4.2.2 – Animal Research

Using Animals in Research

Arguments for

  • Shorter gestation periods (For example rats have a gestation period of 22 days). This means that developmental studies can be conducted much faster, and also large samples can be created quickly.
  • No demand characteristics leads to higher internal validity.
  • You can control animals more than humans due to ethics. For example, you could control exactly what a rat ate throughout its whole life, but you can’t do that with a human.
  • You can cause pain and distress to the animals as long as it’s part of the research and not unnecesary, something which isn’t allowed with humans. (Eg. Skinner’s Skinner box)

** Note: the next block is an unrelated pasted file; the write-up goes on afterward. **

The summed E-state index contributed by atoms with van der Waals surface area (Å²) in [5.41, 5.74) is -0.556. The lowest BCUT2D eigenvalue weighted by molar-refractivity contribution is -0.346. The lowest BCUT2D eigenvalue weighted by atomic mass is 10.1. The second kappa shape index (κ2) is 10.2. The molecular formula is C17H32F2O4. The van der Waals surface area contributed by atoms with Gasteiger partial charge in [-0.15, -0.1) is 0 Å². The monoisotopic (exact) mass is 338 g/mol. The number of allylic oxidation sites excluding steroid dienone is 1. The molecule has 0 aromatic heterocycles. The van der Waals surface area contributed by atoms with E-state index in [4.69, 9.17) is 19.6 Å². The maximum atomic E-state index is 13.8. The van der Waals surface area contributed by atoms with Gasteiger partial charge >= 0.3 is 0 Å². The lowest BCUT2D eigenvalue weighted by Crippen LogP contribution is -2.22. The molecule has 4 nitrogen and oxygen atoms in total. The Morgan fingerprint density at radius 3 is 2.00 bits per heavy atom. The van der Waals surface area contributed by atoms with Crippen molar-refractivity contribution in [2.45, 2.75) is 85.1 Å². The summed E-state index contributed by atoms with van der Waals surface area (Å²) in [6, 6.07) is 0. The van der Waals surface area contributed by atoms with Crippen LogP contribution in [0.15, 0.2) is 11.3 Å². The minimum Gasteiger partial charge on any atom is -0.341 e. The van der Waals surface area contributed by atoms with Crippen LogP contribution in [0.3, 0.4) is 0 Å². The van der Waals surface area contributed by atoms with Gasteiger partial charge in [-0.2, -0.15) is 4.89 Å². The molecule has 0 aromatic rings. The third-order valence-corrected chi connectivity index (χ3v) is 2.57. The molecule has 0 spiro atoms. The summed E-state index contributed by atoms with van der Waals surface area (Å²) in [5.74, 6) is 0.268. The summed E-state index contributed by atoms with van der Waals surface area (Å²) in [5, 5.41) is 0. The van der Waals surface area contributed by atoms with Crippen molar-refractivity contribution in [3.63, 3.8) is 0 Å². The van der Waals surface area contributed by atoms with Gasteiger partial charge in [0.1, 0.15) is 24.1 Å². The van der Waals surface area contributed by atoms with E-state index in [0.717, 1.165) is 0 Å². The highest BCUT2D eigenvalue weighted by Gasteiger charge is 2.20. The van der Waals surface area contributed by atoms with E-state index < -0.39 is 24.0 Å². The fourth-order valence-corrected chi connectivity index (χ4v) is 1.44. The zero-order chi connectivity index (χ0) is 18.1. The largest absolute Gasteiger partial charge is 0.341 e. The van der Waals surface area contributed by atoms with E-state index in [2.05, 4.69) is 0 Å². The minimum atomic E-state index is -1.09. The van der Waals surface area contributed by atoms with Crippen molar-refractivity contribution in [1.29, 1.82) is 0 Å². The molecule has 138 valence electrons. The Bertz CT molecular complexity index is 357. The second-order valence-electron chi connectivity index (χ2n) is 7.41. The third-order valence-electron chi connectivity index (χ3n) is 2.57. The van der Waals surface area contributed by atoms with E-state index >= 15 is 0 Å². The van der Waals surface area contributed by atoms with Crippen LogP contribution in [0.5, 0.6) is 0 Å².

• We can somewhat generalise due to the fact that we share common ancestors.
  • Small amounts of suffering in animals can avoid the suffering of many more people/animals.

Arguments against

  • Lacks ecological validity.
  • Animals are very different to humans, therefore it can be hard to generalise.
  • Over 90% of drugs deemed successful on animals go on to fail in human trials.

Ethical Issues

Scientific Procedures Act includes any scientific procedure which may cause pain, suffering, distress or long lastime harm to a protected animal is affected by this act. It protects these animals from harm.

  • Researchers must justify the costs to the animals compared to how useful the study is.
  • Animal research must be licensed on an individual project basis.
  • All researchers must be trained to gain an individual license to do animal research.
  • They should minimise pain and suffering.
  • They should recognise and assess any adverse effects on the animals.